8) Dallas Stars: They got the defenseman they should've gotten at last year's trade deadline in Dan Hamhuis and let possession drain Kris Russell walk away. Otherwise they re-signed Patrick Eaves for a million bucks and decided their goaltender and defense will improve on their own. If the Stars fall just short of a Cup over the next few years, the Antti Niemi signing last summer will be the No. 1 culprit. They gave Jamie Benn a big, fair contract, but that was an inevitability.
7) Buffalo Sabres: Of all the July 1 overpayments around the league, Kyle Okposo's contract has the chance of working out the best for the team. The Sabres swapped Mark Pysyk for Dmitry Kulikov, which is an even deal. Chad Johnson, who had a .920 save percentage in 45 games, was allowed to leave. Rasmus Ristolainen and Zemgus Girgensons are RFAs who still need new deals. The Sabres gave up a third-round pick for the rights to Jimmy Vesey, but he hasn't signed with the team and seems destined to be a UFA.
6) Los Angeles Kings: Stripping Dustin Brown of the 'C' to give to Anze Kopitar looks like one of those scapegoating moves, although it's better than terminating a bad contract because someone found drugs on a player and magically the GM found out about it despite it being an ongoing investigation. Anyway, Teddy Purcell is a great bargain signing. Jeff Zatkoff is a downgrade in net behind Jonathan Quick. They didn't re-sign Milan Lucic, which is by far their best move this summer.
5) New Jersey Devils: Getting Taylor Hall, one of the best left wings in the game, for Adam Larsson, a fine second-pairing defenseman, is a win no matter how it shakes out over the years. The more I think about it, the more I believe this isn't as one-sided as people say, but it's still great for the Devils now. Kyle Palmieri signing for five years at $4.65 million feels team-friendly, too. But a Get To The Cap Floor Move™ to get Marc Savard says the Devils don't see themselves as a playoff team next year. Ben Lovejoy is a perfectly decent defenseman but losing Larsson makes the back end look like a ghost town. Overall, a good summer, but it could have been better.
4) Carolina Hurricanes: On June 15, they added Teuvo Teravainen from the Blackhawks as a glorified bribe for taking on the final year of Bryan Bickell's contract. Genius. Two days later, they gave Cam Ward, one of the worst goaltenders in the league the past three seasons, not one but TWO years at $3.3 million PER SEASON. Win some, lose some. Six years and $24 million for Victor Rask should be a bargain. Lee Stempniak is a fine depth addition. Buying out James Wisniewski is costly this year—$3.5 million against the cap—but reasonable. Take away the inexplicable Ward deal and this is an A+ offseason.
3) Winnipeg Jets: If any other team signed Mark Scheifele to an eight-year, $49 million contract, I'd LOL throughout this writeup. But this is what the Jets have to do to compete—go really long on their own talent and hope they get great value. And really, Scheifele showed enough last year to warrant that risk. They will eventually do the same with Jacob Trouba, ideally. Mathieu Perreault's deal is solid and shows why Andrew Shaw's contract is so bad. Shawn Matthias is a sneaky good deal. Great job moving up to second in the draft lottery and taking Patrik Laine.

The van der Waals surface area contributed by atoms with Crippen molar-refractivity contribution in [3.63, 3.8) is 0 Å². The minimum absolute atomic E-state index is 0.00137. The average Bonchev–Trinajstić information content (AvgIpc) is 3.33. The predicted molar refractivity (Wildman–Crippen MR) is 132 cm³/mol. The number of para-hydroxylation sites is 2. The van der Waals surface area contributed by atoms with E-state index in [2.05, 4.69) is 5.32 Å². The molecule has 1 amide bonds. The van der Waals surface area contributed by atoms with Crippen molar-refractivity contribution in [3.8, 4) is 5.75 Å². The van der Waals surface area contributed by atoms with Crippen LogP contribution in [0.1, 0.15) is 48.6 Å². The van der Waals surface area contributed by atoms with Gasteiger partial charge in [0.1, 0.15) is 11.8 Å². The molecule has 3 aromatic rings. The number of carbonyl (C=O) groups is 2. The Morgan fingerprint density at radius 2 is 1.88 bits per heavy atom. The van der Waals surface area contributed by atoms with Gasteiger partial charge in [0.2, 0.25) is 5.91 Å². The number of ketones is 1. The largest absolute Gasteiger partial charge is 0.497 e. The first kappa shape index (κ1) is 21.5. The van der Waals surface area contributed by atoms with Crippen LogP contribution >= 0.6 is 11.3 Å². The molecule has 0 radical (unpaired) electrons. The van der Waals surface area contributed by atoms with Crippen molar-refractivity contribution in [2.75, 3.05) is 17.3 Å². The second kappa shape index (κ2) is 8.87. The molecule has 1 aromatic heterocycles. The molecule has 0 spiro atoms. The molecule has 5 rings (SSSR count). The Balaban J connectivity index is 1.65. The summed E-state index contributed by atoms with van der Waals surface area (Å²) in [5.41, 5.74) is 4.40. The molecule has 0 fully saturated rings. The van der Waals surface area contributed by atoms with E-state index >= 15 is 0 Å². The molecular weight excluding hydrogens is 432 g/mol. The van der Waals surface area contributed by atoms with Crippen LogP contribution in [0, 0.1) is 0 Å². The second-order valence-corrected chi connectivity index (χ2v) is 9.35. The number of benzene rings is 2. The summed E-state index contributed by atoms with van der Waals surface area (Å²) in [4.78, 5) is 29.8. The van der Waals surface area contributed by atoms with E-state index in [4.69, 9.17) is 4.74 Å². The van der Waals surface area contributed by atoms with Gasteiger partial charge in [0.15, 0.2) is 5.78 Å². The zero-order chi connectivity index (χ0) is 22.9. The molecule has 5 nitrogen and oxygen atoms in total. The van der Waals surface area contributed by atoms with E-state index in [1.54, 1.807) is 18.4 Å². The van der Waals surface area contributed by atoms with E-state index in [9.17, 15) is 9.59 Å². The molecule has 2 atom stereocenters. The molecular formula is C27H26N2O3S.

2) Calgary Flames: New contracts for Johnny Gaudreau and Sean Monahan will determine the quality of this summer for Calgary. It's hard to grade a team that has Troy Brouwer as its highest-paid forward. The big move was acquiring a real-life NHL goaltender in Brian Elliott. Glen Gulutzan, no matter how bad you think he could be, is an upgrade over Bob Hartley. Unless Gaudreau or Monahan leak into training camp, this could be the summer that gets Calgary over the hump of mediocrity.
1) Nashville Predators: It's been a pretty decent summer for David Poile, who flipped Shea Weber for PK Subban in a trade that instantly makes the Predators better and faster. He also signed Filip Forsberg to a reasonable six-year, $36 million contract. Every other transaction is a minor one that doesn't matter because the Predators' summer will be defined by the Subban deal.
0) Tampa Bay Lightning: Steve Yzerman is magic. Steven Stamkos at $8.5 million and Victor Hedman for just $375K more than Ekblad? Getting Stamkos at that price to set an internal salary cap the rest of the team acknowledges is some sort of mind control tactic. Laying the foundation for Andrei Vasilevskiy's future and allowing yourself the flexibility to sign Nikita Kucherov (although it hasn't happened yet) and even retain Ben Bishop for one more year is witchcraft. Alex Killorn's deal is maybe a little too long. Of course, all this sorcery wouldn't be necessary if Yzerman didn't give Ryan Callahan six years and $34.8 million, but this is only about this offseason.
Wait, why is this list 30 to 0 instead of 31 to 1? Because every team gets bumped up one spot for not signing Kris Russell. Whichever team signs him, go back and knock them down five spots.